Ahh, the ways we could piss off the FAA. I know some of the regulations, and that's half of why I haven't built half the stuff I want to.

          Not too sure about Australia, but here in NL we have much the same regulations.

          If I were to 'do the right thing' and write to the aviation authorities here saying I intend to let loose a big ol' helium balloon capable of reaching 30,000 feet and higher, with a digital camera attached, they would smack me down citing all sorts of safety regulations (camera into jet engine = potential loss of engine power and all that.. they tend to be less squishy than birds - which do enough damage as it is).

          But if I were to 'just do it', I get to have a fun project, a great experience, and possibly awesome results to share with friends and indeed the world. Last, but not least, very little chance that the authorities would come after me after-the-fact (unless the thing -did- get sucked into some jet engine or otherwise disrupted air traffic).

          The same applies to ventures into abandoned factories, for example. It's not your land, not your property, you're legally trespassing and if caught the owner will probably tell you to get the hell off of his property.. but you'll already have the experience of going there, maybe photos, etc. If you were to write first, you've got odds against you.. if the owner says 'sure, go ahead', and you get into an accident at the site, they'll be liable.. odds are, thus, that you'll get a big fat "no, you may not go onto my property".

          Rules may not be meant to be broken, but life tends to be more interesting when you do break them.

      • Re:Altitude (Score:4, Informative)

        by FatdogHaiku (978357) on Friday October 16, 2009 @01:10AM (#29765953)
        I don't see why ANY of this is a big deal. Joe Kittinger RODE a balloon up over 100,000 and then jumped out, with cameras rolling. OK, they weren't digital cameras, and the whole job cast a lot more than $200. but it was back in the 60's...

        During the test his suit leaked but he kept going http://en.wikipedia.org/wiki/Project_Excelsior [wikipedia.org]
        Video here: http://www.youtube.com/watch?v=hcT8lKKpeXs&feature=related [youtube.com]
      • by aicrules (819392)
        Yeah the twist on this one versus the others was that this crew boofed it and got basically zero good pictures by accidentally setting the shutterspeed to 1600. Still cool, wouldn't mind doing one myself. But really shows that it's important to pay attention when launching things into space.
    • Re: (Score:2, Offtopic)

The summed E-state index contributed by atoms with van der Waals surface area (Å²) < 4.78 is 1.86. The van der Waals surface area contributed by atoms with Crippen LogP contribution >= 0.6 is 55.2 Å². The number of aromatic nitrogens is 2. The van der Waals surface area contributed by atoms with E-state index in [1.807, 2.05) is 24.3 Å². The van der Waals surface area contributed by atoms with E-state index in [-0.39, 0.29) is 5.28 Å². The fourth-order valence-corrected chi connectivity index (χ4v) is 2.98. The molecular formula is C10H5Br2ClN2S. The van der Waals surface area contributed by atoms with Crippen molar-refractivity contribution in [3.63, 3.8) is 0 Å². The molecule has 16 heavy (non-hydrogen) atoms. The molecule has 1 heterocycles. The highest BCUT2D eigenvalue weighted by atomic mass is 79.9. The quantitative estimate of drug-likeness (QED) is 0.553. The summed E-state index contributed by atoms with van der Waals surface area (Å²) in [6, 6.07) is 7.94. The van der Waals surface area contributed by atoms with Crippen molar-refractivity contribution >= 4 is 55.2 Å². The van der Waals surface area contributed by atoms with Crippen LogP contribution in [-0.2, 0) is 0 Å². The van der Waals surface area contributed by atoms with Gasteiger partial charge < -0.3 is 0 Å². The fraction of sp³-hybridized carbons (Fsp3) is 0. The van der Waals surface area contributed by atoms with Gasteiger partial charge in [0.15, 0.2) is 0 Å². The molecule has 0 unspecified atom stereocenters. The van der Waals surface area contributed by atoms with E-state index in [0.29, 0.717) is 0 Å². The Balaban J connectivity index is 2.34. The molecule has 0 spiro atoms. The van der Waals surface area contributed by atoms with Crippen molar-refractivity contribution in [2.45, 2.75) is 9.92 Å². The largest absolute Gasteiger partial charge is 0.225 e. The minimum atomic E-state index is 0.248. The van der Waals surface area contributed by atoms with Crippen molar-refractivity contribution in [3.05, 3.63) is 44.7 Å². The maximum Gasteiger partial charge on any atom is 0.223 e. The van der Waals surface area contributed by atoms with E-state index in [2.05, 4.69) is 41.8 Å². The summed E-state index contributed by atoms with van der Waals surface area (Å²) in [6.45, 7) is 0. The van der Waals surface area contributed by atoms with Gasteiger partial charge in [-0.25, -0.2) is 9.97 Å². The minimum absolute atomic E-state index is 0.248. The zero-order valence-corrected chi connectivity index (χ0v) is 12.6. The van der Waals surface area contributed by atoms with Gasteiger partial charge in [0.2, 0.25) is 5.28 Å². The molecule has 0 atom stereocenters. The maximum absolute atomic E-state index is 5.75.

by MichaelSmith (789609)

      That little balloon in the states couldn't have lifted at all with a child inside. Somebody should have realized that.

      • Re: (Score:2, Interesting)

        by LaZZaR (216092)

        I thought the same thing as well.
        I'm in Australia, even the people here are calling it a publicity stunt, although, if thats true then I don't understand the actual benefit the family gets with the publicity... aren't they described as a "crackpot" family?

    • by dh0dges (910735)
      I call BS on the "kid on balloon" story. From the size of it, no way it could lift a person, even a 6 year old. I saw NOTHING in the press questioning if the envelope was big enough to perform as feared.
      • Re: (Score:2, Insightful)

        by Anonymous Coward

        Of course you didn't see the "PRESS" questioning anything, US journalists are fucking idiots. All they are capable of is reading what some under paid intern drops in front of them. This applies to most of the stories from all of the "NEWS" networks. Why do you think the US is in such terrible shape? The total lack of honest, well thought out information for the masses (read Joe six pack) is the major reason.

        I've got a nicely aged 20 oz. bottle of Jolt Cola from ~2000 for any one who mods this up, as I'm laz

      • Re: (Score:3, Informative)

        by zippthorne (748122)

        To be fair, it was kind of tough to tell the scale from the pictures of it flying. Once it got close to the ground, it was obvious to anyone who'd seen that one episode of mythbusters like five years ago. But until then, there just wasn't anything to reference its size to, except maybe the skin crinkle, which would have required extensive knowledge of the material to make judgements based upon.

  • So what... (Score:4, Insightful)

    by krej (1636657) on Thursday October 15, 2009 @11:16PM (#29765485)
    Didn't some kids at MIT send a balloon out of the atmosphere for less than $150 USD recently? What's so special about this?
    • by RuBLed (995686)
      And those MIT kids also managed to take better pictures unlike the overexposed earth taken at ISO 1600 FTFA
    • Re:So what... (Score:5, Informative)

      by Drakin020 (980931) on Thursday October 15, 2009 @11:45PM (#29765619)